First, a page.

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J Acquir Immune Defic Syndr. 2015 Aug 15;69(5):551-9. doi: 10.1097/QAI.0000000000000651.

Improving Adherence to Antiretroviral Therapy With Triggered Real-time Text Message Reminders: The China Adherence Through Technology Study.

Author information

1
*Center for Global Health and Development, Boston University, Boston, MA; †Department of Global Health, Boston University School of Public Health, Boston, MA; ‡FHI 360, Beijing, China; §Research Center for Public Health (TPHRC), School of Medicine, Tsinghua University, Beijing, China; ‖WHO Collaborating Center for Comprehensive Management of HIV Treatment and Care, Ditan Hospital, Beijing, China; ¶AIDS Division, Guangxi Centers for Disease Control and Prevention, Nanning, China; #Center for Global Health, Massachusetts General Hospital, Boston, MA; **Department of Health Policy and Management, Boston University School of Public Health, Boston, MA; and ††Edith Nourse Rogers Memorial VA Hospital, Bedford, MA.

Abstract

BACKGROUND:

Real-time adherence monitoring is now possible through medication storage devices equipped with cellular technology. We assessed the effect of triggered cell phone reminders and counseling using objective adherence data on antiretroviral therapy (ART) adherence among Chinese HIV-infected patients.

METHODS:

We provided ART patients in Nanning, China, with a medication device (Wisepill) to monitor their ART adherence electronically. After 3 months, we randomized subjects within optimal (≥95%) and suboptimal (<95%) adherence strata to intervention vs. control arms. In months 4-9, intervention subjects received individualized reminders triggered by late dose taking (no device opening by 30 minutes past dose time) and counseling using device-generated data. Controls received no reminders or data-informed counseling. We compared postintervention proportions achieving optimal adherence, mean adherence, and clinical outcomes.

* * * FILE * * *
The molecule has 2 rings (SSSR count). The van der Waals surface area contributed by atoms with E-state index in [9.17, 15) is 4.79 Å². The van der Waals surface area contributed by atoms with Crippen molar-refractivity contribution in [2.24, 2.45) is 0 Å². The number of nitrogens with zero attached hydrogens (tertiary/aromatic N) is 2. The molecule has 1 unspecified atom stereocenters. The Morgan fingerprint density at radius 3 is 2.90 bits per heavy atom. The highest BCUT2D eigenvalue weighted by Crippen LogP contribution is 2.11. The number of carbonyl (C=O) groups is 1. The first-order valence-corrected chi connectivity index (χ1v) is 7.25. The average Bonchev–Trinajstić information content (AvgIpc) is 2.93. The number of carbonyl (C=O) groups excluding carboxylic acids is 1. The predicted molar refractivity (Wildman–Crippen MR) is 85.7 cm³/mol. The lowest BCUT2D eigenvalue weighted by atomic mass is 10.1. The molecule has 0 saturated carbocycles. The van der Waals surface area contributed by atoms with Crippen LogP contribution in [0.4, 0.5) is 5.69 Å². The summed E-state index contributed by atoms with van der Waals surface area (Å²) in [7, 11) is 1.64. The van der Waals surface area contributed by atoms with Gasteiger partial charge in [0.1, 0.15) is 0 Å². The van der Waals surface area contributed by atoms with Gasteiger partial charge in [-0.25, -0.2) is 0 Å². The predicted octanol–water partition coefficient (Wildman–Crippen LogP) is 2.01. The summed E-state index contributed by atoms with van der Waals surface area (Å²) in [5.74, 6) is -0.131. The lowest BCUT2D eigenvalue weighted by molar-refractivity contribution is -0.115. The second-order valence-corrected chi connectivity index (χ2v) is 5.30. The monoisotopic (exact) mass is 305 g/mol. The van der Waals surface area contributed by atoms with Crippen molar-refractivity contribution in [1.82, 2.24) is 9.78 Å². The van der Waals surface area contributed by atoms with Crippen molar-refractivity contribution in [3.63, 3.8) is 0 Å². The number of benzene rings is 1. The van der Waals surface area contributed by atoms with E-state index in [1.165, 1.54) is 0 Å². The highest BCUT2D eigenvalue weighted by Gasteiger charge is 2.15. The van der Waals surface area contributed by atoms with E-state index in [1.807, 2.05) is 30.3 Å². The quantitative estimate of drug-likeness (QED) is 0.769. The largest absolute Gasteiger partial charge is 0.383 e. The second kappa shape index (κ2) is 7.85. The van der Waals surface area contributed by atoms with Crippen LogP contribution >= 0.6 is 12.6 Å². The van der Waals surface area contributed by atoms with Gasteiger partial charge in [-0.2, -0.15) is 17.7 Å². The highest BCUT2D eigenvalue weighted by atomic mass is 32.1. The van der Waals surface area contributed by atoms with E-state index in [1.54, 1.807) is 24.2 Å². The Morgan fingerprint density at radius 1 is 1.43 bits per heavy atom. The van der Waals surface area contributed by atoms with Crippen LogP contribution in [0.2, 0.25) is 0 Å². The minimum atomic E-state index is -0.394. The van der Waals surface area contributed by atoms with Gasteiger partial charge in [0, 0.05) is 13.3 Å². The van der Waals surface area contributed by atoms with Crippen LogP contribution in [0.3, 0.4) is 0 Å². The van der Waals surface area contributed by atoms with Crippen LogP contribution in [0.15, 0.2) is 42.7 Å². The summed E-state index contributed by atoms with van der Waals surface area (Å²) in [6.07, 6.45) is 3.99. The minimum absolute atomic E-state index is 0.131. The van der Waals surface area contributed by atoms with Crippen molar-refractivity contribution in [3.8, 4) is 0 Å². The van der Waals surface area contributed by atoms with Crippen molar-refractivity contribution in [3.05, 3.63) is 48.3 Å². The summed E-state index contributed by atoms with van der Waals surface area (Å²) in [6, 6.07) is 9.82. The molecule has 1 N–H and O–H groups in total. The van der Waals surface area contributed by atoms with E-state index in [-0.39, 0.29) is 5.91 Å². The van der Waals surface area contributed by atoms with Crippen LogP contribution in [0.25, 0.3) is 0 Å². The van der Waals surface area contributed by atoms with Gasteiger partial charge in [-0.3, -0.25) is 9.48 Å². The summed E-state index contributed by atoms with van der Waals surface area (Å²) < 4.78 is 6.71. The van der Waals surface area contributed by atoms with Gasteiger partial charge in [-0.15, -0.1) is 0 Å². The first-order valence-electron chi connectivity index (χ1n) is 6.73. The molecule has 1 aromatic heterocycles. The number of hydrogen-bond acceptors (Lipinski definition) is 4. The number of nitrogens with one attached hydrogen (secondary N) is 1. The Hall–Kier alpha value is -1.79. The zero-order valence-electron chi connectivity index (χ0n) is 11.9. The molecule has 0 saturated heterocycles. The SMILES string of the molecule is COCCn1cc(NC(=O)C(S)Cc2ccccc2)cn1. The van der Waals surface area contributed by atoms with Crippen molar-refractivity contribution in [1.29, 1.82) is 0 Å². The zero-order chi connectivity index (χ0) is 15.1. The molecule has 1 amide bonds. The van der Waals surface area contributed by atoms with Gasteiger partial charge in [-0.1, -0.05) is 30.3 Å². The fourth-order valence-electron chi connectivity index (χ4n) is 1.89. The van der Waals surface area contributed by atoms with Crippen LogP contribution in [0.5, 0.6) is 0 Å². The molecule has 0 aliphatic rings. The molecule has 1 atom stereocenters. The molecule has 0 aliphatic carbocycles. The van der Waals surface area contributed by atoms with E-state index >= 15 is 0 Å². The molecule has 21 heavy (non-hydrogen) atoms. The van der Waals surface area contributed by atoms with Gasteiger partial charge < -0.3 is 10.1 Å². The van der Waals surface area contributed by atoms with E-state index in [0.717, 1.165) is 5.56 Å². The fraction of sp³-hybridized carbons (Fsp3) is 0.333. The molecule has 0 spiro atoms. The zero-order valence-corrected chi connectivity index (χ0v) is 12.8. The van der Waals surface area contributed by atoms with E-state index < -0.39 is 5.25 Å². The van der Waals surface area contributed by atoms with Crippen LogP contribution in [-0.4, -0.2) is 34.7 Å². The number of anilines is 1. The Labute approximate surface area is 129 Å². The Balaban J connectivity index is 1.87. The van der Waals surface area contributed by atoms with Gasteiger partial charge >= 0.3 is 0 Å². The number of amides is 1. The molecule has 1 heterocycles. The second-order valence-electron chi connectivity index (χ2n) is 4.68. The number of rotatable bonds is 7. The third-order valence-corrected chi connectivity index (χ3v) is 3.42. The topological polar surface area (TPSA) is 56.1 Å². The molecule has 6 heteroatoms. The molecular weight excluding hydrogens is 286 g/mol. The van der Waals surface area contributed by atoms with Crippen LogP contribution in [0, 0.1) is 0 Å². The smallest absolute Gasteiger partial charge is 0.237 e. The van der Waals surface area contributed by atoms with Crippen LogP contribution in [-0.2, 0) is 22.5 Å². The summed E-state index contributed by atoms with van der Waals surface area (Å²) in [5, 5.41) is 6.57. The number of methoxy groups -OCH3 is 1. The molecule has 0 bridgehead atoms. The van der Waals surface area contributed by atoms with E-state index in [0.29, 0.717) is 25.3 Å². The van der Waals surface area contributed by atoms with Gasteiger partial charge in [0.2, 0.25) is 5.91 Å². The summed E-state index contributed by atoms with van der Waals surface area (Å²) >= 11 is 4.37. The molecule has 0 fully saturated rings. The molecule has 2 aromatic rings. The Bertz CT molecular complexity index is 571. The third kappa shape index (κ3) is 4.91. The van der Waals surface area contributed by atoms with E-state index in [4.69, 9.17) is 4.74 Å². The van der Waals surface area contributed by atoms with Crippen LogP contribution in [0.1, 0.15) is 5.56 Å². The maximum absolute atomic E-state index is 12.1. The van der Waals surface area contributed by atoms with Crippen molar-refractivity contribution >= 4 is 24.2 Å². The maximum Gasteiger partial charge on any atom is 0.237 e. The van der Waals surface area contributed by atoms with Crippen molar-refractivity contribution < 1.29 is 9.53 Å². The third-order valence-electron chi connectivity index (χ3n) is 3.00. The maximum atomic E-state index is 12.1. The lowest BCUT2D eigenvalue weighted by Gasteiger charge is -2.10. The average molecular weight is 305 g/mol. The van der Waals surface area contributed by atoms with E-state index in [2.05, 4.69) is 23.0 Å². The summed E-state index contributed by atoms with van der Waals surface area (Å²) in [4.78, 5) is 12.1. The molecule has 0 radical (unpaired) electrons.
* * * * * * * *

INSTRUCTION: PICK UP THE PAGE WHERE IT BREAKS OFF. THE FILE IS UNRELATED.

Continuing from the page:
RESULTS:

Of 120 subjects enrolled, 116 (96.7%) completed the trial. Preintervention optimal adherence was similar in intervention vs. control arms (63.5% vs. 58.9%, respectively; P = 0.60). In the last intervention month, 87.3% vs. 51.8% achieved optimal adherence [risk ratio (RR): 1.7, 95% confidence interval (CI): 1.3 to 2.2] and mean adherence was 96.2% vs. 89.1% (P = 0.003). Among preintervention suboptimal adherers, 78.3% vs. 33.3% (RR: 2.4, CI: 1.2 to 4.5) achieved optimal adherence and mean adherence was 93.3% vs. 84.7% (P = 0.039). Proportions were 92.5% and 62.9% among optimal adherers, respectively (RR: 1.5, CI: 1.1 to 1.9) and mean adherence was 97.8% vs. 91.7% (P = 0.028). Postintervention clinical outcomes were not significant.

CONCLUSIONS:

Real-time reminders significantly improved ART adherence in this population. This approach seems promising for managing HIV and other chronic diseases and warrants further investigation and adaptation in other settings.

PMID:
25886927
PMCID:
PMC4552400
DOI:
10.1097/QAI.0000000000000651
[Indexed for MEDLINE]
Free PMC Article

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